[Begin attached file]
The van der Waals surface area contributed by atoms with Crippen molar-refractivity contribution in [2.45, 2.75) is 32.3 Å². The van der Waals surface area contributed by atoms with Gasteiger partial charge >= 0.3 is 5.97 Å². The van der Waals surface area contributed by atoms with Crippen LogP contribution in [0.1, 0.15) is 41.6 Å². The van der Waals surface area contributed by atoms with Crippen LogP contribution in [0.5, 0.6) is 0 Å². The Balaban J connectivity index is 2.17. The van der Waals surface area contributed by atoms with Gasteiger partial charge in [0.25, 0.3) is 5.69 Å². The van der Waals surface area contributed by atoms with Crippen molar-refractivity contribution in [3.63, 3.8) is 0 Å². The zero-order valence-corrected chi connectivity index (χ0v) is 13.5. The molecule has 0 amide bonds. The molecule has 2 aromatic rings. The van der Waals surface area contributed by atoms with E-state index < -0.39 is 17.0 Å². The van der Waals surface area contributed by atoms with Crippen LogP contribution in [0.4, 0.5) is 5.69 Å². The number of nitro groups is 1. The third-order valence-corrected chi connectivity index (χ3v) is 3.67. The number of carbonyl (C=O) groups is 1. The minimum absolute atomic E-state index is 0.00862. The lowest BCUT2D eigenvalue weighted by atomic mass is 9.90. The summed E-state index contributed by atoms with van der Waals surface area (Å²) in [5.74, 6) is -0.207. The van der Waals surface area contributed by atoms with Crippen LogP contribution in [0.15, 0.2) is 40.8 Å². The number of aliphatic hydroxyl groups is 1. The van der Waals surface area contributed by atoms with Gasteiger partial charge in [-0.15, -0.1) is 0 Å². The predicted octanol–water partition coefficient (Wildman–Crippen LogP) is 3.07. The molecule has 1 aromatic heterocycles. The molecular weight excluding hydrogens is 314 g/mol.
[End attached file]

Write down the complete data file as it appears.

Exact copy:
The van der Waals surface area contributed by atoms with Crippen molar-refractivity contribution in [2.45, 2.75) is 32.3 Å². The van der Waals surface area contributed by atoms with Gasteiger partial charge >= 0.3 is 5.97 Å². The van der Waals surface area contributed by atoms with Crippen LogP contribution in [0.1, 0.15) is 41.6 Å². The van der Waals surface area contributed by atoms with Crippen LogP contribution in [0.5, 0.6) is 0 Å². The Balaban J connectivity index is 2.17. The van der Waals surface area contributed by atoms with Gasteiger partial charge in [0.25, 0.3) is 5.69 Å². The van der Waals surface area contributed by atoms with Crippen molar-refractivity contribution in [3.63, 3.8) is 0 Å². The zero-order valence-corrected chi connectivity index (χ0v) is 13.5. The molecule has 0 amide bonds. The molecule has 2 aromatic rings. The van der Waals surface area contributed by atoms with E-state index < -0.39 is 17.0 Å². The van der Waals surface area contributed by atoms with Crippen LogP contribution in [0.4, 0.5) is 5.69 Å². The number of nitro groups is 1. The third-order valence-corrected chi connectivity index (χ3v) is 3.67. The number of carbonyl (C=O) groups is 1. The minimum absolute atomic E-state index is 0.00862. The lowest BCUT2D eigenvalue weighted by atomic mass is 9.90. The summed E-state index contributed by atoms with van der Waals surface area (Å²) in [5.74, 6) is -0.207. The van der Waals surface area contributed by atoms with Crippen LogP contribution in [0.15, 0.2) is 40.8 Å². The number of aliphatic hydroxyl groups is 1. The van der Waals surface area contributed by atoms with Gasteiger partial charge in [-0.15, -0.1) is 0 Å². The predicted octanol–water partition coefficient (Wildman–Crippen LogP) is 3.07. The molecule has 1 aromatic heterocycles. The molecular weight excluding hydrogens is 314 g/mol.